Apart from the difficulties presented by the Cold War period, Britain and Poland have a strong history of friendship and co-operation. Even during the cold war, Poland was said by Britain’s intelligence network to be “the most unreliable member of the Warsaw Pact’ and would it was hoped come on Nato’s side in the event of a war with the Soviet Union. The relationship between the two countries has its roots sowed in the Second World War, the history of which the people of Poland are acutely aware of. The invasion of Poland was, of course, the reason for Britain’s declaration of war on Germany. Understanding the scar which the Second World War and the subsequent communist Government left Poland with is vital if one is going to get to grips with the Polish psyche. Many decisions even now have their foundation in the outcome of WW2.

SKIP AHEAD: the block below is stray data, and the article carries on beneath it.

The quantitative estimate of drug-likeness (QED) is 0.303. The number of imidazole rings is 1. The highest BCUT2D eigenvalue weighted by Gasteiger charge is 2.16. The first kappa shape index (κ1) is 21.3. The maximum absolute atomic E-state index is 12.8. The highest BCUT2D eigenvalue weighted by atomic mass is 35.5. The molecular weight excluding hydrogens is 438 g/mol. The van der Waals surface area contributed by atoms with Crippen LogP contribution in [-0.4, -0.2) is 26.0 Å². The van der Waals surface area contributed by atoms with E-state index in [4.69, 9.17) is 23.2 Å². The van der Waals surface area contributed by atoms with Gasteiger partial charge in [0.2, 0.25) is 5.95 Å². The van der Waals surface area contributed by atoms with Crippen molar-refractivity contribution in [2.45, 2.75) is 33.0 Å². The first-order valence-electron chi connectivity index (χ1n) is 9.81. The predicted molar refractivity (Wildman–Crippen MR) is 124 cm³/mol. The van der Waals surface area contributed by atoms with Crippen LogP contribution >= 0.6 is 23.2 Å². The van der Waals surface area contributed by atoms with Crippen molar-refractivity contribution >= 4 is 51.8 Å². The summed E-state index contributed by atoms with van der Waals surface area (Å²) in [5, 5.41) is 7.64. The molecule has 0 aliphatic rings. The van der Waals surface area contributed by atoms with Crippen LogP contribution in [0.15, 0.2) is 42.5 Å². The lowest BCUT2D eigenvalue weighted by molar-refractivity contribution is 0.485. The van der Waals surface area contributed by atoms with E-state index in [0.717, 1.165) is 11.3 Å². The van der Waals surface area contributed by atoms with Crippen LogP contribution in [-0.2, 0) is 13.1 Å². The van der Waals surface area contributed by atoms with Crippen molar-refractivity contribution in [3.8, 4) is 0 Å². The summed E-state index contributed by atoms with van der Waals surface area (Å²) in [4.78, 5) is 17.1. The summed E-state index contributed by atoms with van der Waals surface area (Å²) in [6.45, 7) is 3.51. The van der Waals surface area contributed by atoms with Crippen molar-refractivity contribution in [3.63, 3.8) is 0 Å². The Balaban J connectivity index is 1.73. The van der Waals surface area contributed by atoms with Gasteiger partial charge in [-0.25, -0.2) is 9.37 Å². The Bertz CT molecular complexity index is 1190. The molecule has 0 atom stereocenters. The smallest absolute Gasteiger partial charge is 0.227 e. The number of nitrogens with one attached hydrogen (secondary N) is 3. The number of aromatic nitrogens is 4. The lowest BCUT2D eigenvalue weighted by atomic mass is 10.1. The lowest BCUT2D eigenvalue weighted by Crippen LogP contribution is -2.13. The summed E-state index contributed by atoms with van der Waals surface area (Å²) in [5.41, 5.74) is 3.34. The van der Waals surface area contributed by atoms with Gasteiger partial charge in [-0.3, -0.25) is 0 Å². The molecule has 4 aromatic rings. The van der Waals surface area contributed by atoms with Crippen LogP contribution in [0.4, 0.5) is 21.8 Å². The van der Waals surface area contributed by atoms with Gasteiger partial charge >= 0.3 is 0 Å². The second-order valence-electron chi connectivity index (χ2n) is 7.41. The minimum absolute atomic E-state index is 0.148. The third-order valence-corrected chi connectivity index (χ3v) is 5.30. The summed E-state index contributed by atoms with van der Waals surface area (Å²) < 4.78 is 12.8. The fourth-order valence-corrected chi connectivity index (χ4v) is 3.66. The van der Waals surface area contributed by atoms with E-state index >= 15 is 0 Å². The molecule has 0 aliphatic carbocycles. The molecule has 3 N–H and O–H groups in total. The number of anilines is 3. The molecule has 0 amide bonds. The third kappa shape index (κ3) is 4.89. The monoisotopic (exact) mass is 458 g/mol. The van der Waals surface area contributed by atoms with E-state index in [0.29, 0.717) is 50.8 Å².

Every Pole that we met welcomed the strong relations that our two countries share and many knew a lot about Britain and had either worked or studied in our country or had relatives that were doing so. In recent years ties have grown closer as over a million Poles moved to Britain since its accession to the EU in 2004. Unlike many other EU countries that prevented Poles moving to their countries for a number of years, Britain did not. A factor which encouraged such a large migration to Britain.